On Thu, Jun 2, 2016 at 1:46 PM, O. Hartmann <ohart...@zedat.fu-berlin.de>
wrote:

> Am Thu, 2 Jun 2016 10:26:22 -0700
> Kevin Oberman <rkober...@gmail.com> schrieb:
>
> > On Thu, Jun 2, 2016 at 7:41 AM, Hans Petter Selasky <h...@selasky.org>
> wrote:
> >
> > > On 06/02/16 03:07, RayCherng Yu wrote:
> > >
> > >> I got a suddenly poweroff in r300097 (and previous revision in April
> and
> > >> May) when I built textproc/docproj.
> > >> My machine is Macbook Pro 13 2011 early. I have checked the Apple
> website.
> > >> My bios is the latest version.
> > >> Actually it also happened in 10.3-STABLE.
> > >> It happened when the machine load was heavy. Before it shutdown, the
> fan
> > >> started to run very loudly. After several seconds (20 or 30 seconds),
> my
> > >> laptop shutdown (poweroff directly) suddenly. It seems not happen
> with the
> > >> AC power supply connected.
> > >>
> > >> I installed both Mac OSX and FreeBSD (dual boot). It never happened
> in Mac
> > >> OSX.
> > >>
> > >> My dmesg:
> > >> http://pastebin.com/QjZmbGCB
> > >>
> > >> My sysctl hw.acpi:
> > >>
> > >> hw.acpi.acline: 0
> > >> hw.acpi.battery.info_expire: 5
> > >> hw.acpi.battery.units: 1
> > >> hw.acpi.battery.state: 1
> > >> hw.acpi.battery.time: 87
> > >> hw.acpi.battery.life: 59
> > >> hw.acpi.cpu.cx_lowest: C8
> > >> hw.acpi.reset_video: 0
> > >> hw.acpi.handle_reboot: 1
> > >> hw.acpi.disable_on_reboot: 0
> > >> hw.acpi.verbose: 0
> > >> hw.acpi.s4bios: 0
> > >> hw.acpi.sleep_delay: 1
> > >> hw.acpi.suspend_state: S3
> > >> hw.acpi.standby_state: NONE
> > >> hw.acpi.lid_switch_state: NONE
> > >> hw.acpi.sleep_button_state: S3
> > >> hw.acpi.power_button_state: S5
> > >> hw.acpi.supported_sleep_state: S3 S4 S5
> > >>
> > >>
> > > Hi,
> > >
> > > Do you have a temperature sysctl? Usually FreeBSD will shutdown the
> system
> > > if the ACPI temperature exceeds some value. Maybe it would be better to
> > > reduce the CPU load when the temperature goes up instead of facing a
> > > shutdown?
> > >
> > > --HPS
> >
> >
> > The relevant information is probably found in dev.cpu. That is where all
> > temperature information is located as it is per-CPU, not per-system. Of
> > particular interest is dev.cpu.0.cx_lowest, dev.cpu.0.cx_supported, and
> > dev.cpu.0.freq_levels. A snapshot of dev.cpu.0 when the fan has cranked
> up,
> > but before shutdown would be nice, too.
> >
> > I see no hw.acpi.thermal information. This is very odd. These values
> > indicate what the system will do and is doing if it starts getting too
> hot.
> >
> > Is coretemp loaded? It is required to see the core temperatures and those
> > are almost certainly significant. It may account for the lack of thermal
> > information. Finally, a dmesg might be useful as it will tell us more
> about
> > just what thermal control techniques are enabled.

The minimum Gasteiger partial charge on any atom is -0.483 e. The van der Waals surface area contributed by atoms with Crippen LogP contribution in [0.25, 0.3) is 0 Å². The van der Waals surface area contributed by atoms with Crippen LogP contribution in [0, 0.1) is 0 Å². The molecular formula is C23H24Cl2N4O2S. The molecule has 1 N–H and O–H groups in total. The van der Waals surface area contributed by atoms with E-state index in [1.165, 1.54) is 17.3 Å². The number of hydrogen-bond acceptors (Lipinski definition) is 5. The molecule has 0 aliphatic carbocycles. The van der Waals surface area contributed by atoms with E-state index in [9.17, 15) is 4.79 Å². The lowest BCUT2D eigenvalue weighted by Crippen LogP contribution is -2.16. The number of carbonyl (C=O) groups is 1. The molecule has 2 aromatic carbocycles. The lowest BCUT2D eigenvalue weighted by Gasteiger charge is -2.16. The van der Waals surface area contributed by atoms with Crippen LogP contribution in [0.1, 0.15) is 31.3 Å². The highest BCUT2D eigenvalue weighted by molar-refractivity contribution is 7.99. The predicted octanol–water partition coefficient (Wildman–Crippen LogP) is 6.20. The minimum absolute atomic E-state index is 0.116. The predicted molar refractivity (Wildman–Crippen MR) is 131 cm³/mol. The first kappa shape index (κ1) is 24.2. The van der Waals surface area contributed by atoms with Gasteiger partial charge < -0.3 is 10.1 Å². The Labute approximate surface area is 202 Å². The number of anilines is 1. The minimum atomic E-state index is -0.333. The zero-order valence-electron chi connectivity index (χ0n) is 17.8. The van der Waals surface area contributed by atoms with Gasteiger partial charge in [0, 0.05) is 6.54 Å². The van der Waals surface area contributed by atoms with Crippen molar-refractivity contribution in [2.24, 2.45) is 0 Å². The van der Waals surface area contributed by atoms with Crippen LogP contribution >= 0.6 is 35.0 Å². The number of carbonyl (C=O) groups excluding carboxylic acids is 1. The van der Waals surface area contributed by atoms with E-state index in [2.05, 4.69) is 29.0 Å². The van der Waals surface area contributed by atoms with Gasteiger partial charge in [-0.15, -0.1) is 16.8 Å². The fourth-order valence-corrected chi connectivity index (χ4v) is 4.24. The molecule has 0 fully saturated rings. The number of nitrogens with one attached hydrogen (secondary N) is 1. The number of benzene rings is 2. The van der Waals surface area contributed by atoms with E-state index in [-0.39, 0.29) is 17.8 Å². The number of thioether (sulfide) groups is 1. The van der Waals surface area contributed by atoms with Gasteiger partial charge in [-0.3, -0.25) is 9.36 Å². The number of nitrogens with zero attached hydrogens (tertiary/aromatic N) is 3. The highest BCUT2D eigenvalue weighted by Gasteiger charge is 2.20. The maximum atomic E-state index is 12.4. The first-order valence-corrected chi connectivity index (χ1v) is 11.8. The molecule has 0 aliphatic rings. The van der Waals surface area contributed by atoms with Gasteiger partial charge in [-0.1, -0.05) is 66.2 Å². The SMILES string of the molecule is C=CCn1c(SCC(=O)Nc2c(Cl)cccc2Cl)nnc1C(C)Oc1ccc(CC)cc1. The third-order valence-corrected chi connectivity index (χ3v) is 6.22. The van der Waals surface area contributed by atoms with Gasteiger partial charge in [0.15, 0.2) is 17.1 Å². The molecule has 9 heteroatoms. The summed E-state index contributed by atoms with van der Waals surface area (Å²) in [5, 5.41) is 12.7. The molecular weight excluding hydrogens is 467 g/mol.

> >
> > Just to explain a bit on how this should work: when the temperature
> exceeds
> > some BIOS defined point, the system should "throttle" by pausing one of
> > every 8 clock cycles. If that does not fix the problem, the it rests for
> > two of every 8 and so on until the temperature is reduced. If it
> continues
> > to rise and reaches another BIOS set point, it will initiate an emergency
> > shutdown. If it reaches a CPU defined temperature, the power will shut
> off
> > immediately. Note that this is entirely a hardware function with no BIOS
> or
> > OS involvement. It should NEVER happen in normal operation as it is
> > triggered by a significant overtemp that threatens to destroy the CPU.
> I've
> > only seen it once when the CPU heat sink came loose on an old P4 system
> > several years ago.
> >
> > I should mention that I have zero experience with Apple hardware and it
> is
> > possible that they do some things differently than I have seen on other
> > hardware.
> > --
> > Kevin Oberman, Part time kid herder and retired Network Engineer
> > E-mail: rkober...@gmail.com
> > PGP Fingerprint: D03FB98AFA78E3B78C1694B318AB39EF1B055683
>
> I have had such  problems many times with older hardware. In most cases
> "dried out"
>  thermal conductive pad or grease was the reason overheating the CPU du to
> a ineffective
> thermal conductivity from the CPU's surface to the heat spreader/cooler. I
> had recently
> two laptops with such a phenomenon - using high-quality thermal grease
> solved the problem
> for my. In both cases, the former high-viscous thermal grease has become
> like dry mud.
> Same with pads.
>

Valid suggestion. If you have not worked with it, keep the layer of grease
as thin as possible. Use quality grease, not pads or tape. They just don't
work as well. Good silicone thermal grease should remain effective for at a
minimum of 10 years.

Also, clean your heat sinks! I clean the ones on my laptop about once a
year (I have to remove the keyboard to blow them out) and I see the
quiescent temperature drop by 10-15C and the temp under load can drop by
20C. As active cooling works on my laptop, it does not overheat, but it
does slow down on "buildworld -j6" and building ports like chromium and
libreoffice. Very significant.
--
Kevin Oberman, Part time kid herder and retired Network Engineer
E-mail: rkober...@gmail.com
PGP Fingerprint: D03FB98AFA78E3B78C1694B318AB39EF1B055683
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